Secret tank inventions by Russia – “Object 279” during trials, 1959-1960. In 1957, a group of engineers, headed by L.S.Troyanov, developed a prototype of a new heavy tank, named “Object 279”. This was a very unique vehicle. The tank had a classic layout, but the problem of protection was solved by an unusual design feature. The hull of the tank was covered by a thin elliptical shield. That shield protected the tank against HEAT ammunition and to prevent it from overturning during a nuclear explosion.
The thickness of the glacis plate was 269 mm, and the thickness of the turret was 305 mm. The tank was armed with a 130 mm M-65 gun and a coaxial 14.5 mm KPVT machine-gun. The ammunition carried for the main gun was 24 shells. The Engine was a 16-cylinder diesel DG-1000 (950 hp) or 2DG-8M (1000 hp). The tank’s crew consisted of four men.
The invention and building of heavy tanks was not a merit of USSR nor communism. Different projects existed in pre-revolutionary times of Russian Empire. For example, the Tsar Tank of 1914:
The Tsar Tank (Russian: Царь-танк), also known as the Netopyr’ (Нетопырь) which stands for pipistrellus (a bat, Летучая мышь) or Lebedenko Tank (танк Лебеденко), was an unusual Russian armoured vehicle developed by Nikolai Lebedenko (Николай Лебеденко), Nikolai Zhukovsky (Николай Жуковский), Boris Stechkin (Борис Стечкин), and Alexander Mikulin (Александр Микулин). The project was scrapped after initial tests deemed the vehicle to be underpowered and vulnerable to artillery fire.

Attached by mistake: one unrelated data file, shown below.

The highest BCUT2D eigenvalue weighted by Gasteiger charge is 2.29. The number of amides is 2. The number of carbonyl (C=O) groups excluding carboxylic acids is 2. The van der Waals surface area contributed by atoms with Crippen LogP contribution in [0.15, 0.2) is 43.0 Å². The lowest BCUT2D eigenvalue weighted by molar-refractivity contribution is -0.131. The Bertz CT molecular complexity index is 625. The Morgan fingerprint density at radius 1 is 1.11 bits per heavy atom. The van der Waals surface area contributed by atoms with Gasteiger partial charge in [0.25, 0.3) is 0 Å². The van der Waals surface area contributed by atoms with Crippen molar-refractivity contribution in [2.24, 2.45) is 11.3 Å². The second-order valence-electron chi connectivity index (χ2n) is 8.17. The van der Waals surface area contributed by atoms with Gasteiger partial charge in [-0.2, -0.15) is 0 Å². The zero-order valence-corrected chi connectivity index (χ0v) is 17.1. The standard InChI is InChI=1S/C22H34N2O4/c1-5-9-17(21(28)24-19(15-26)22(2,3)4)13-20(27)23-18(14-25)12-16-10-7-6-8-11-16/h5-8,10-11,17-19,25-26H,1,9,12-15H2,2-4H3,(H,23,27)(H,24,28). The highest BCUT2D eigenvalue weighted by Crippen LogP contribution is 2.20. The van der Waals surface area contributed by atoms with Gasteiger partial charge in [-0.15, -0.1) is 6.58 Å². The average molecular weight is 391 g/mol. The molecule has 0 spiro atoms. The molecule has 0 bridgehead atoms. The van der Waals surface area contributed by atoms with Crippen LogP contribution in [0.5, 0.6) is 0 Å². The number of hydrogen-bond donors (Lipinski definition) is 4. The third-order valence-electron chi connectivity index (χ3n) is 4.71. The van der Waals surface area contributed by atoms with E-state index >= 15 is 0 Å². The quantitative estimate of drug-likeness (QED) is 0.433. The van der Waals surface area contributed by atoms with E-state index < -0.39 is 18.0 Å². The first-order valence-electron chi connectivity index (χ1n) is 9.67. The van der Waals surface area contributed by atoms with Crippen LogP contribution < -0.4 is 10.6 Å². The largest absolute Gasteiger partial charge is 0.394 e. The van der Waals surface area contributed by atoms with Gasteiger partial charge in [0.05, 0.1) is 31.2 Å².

It differed from modern tanks in that it did not use caterpillar tracks—rather, it used a tricycle design. The two front spoked wheels were nearly 9 metres (27 feet) in diameter; the back wheel was smaller, only 1.5 metres (5 feet) high, triple wheel, to ensure maneuverability. The upper cannon turret reached nearly 8 metres high. The hull was 12 metres wide with two more cannons in the sponsons. Additional weapons were also planned under the belly. Each wheel was powered by a 250 hp (190 kW) Sunbeam engine.
The vehicle received its nickname because its model, when carried by the back wheel, resembled a bat hanging asleep.
The huge wheels were intended to cross significant obstacles. However, due to miscalculations of the weight, the back wheel was prone to be stuck in soft ground and ditches, and the front wheels were sometimes insufficient to pull it out. This led to a fiasco of tests before the high commission in August 1915. The tank remained in the location where it was tested, some 60 kilometres from Moscow until 1923 when it was finally taken apart for scrap.
Another wonderful project of old Russian engineers – the machine for the destruction of fortresses (1915). Huge armored ellipsoid having diameter of several hundred meters, which is moving at a speed of 500 km / h, would crush the enemy fortresses:
Also, the project of Emperial tank “Zemnoy bronenosets”:
Detailed list of pre-revolutionary Russian tanks you can see in Wikipedia